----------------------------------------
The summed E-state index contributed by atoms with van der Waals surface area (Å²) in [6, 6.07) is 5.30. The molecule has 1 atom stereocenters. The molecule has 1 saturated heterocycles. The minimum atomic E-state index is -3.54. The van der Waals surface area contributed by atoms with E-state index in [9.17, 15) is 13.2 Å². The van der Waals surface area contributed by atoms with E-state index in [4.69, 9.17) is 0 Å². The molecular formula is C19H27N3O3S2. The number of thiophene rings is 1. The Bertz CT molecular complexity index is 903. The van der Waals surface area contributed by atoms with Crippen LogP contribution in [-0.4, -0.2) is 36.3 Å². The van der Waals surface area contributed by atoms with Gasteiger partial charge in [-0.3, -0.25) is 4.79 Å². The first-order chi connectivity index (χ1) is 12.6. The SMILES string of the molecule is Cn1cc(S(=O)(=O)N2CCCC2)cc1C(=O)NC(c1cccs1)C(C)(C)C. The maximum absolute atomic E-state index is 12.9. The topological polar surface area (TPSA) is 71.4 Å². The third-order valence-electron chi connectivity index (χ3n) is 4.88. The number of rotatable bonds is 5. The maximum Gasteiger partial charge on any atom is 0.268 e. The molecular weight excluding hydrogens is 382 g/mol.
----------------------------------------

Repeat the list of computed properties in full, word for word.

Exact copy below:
The summed E-state index contributed by atoms with van der Waals surface area (Å²) in [6, 6.07) is 5.30. The molecule has 1 atom stereocenters. The molecule has 1 saturated heterocycles. The minimum atomic E-state index is -3.54. The van der Waals surface area contributed by atoms with E-state index in [9.17, 15) is 13.2 Å². The van der Waals surface area contributed by atoms with E-state index in [4.69, 9.17) is 0 Å². The molecular formula is C19H27N3O3S2. The number of thiophene rings is 1. The Bertz CT molecular complexity index is 903. The van der Waals surface area contributed by atoms with Crippen LogP contribution in [-0.4, -0.2) is 36.3 Å². The van der Waals surface area contributed by atoms with Gasteiger partial charge in [-0.3, -0.25) is 4.79 Å². The first-order chi connectivity index (χ1) is 12.6. The SMILES string of the molecule is Cn1cc(S(=O)(=O)N2CCCC2)cc1C(=O)NC(c1cccs1)C(C)(C)C. The maximum absolute atomic E-state index is 12.9. The topological polar surface area (TPSA) is 71.4 Å². The third-order valence-electron chi connectivity index (χ3n) is 4.88. The number of rotatable bonds is 5. The maximum Gasteiger partial charge on any atom is 0.268 e. The molecular weight excluding hydrogens is 382 g/mol.